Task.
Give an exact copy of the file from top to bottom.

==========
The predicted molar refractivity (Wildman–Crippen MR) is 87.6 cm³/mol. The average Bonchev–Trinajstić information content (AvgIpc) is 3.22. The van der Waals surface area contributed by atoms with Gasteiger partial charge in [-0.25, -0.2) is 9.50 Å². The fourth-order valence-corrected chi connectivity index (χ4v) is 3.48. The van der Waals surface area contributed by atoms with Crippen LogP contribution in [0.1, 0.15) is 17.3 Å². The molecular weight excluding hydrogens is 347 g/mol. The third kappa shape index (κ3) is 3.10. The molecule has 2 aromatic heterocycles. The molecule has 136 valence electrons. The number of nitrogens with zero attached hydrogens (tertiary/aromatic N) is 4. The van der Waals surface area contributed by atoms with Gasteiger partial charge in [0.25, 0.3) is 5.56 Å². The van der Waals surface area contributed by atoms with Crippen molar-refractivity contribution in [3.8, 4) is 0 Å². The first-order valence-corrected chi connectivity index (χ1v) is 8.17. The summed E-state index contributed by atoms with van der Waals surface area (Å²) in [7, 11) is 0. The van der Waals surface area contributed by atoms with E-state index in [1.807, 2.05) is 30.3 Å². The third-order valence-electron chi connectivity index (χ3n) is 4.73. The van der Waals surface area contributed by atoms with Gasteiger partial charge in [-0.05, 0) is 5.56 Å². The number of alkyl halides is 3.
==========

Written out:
The predicted molar refractivity (Wildman–Crippen MR) is 87.6 cm³/mol. The average Bonchev–Trinajstić information content (AvgIpc) is 3.22. The van der Waals surface area contributed by atoms with Gasteiger partial charge in [-0.25, -0.2) is 9.50 Å². The fourth-order valence-corrected chi connectivity index (χ4v) is 3.48. The van der Waals surface area contributed by atoms with Crippen LogP contribution in [0.1, 0.15) is 17.3 Å². The molecular weight excluding hydrogens is 347 g/mol. The third kappa shape index (κ3) is 3.10. The molecule has 2 aromatic heterocycles. The molecule has 136 valence electrons. The number of nitrogens with zero attached hydrogens (tertiary/aromatic N) is 4. The van der Waals surface area contributed by atoms with Gasteiger partial charge in [0.25, 0.3) is 5.56 Å². The van der Waals surface area contributed by atoms with Crippen molar-refractivity contribution in [3.8, 4) is 0 Å². The first-order valence-corrected chi connectivity index (χ1v) is 8.17. The summed E-state index contributed by atoms with van der Waals surface area (Å²) in [7, 11) is 0. The van der Waals surface area contributed by atoms with E-state index in [1.807, 2.05) is 30.3 Å². The third-order valence-electron chi connectivity index (χ3n) is 4.73. The van der Waals surface area contributed by atoms with Gasteiger partial charge in [-0.05, 0) is 5.56 Å². The number of alkyl halides is 3.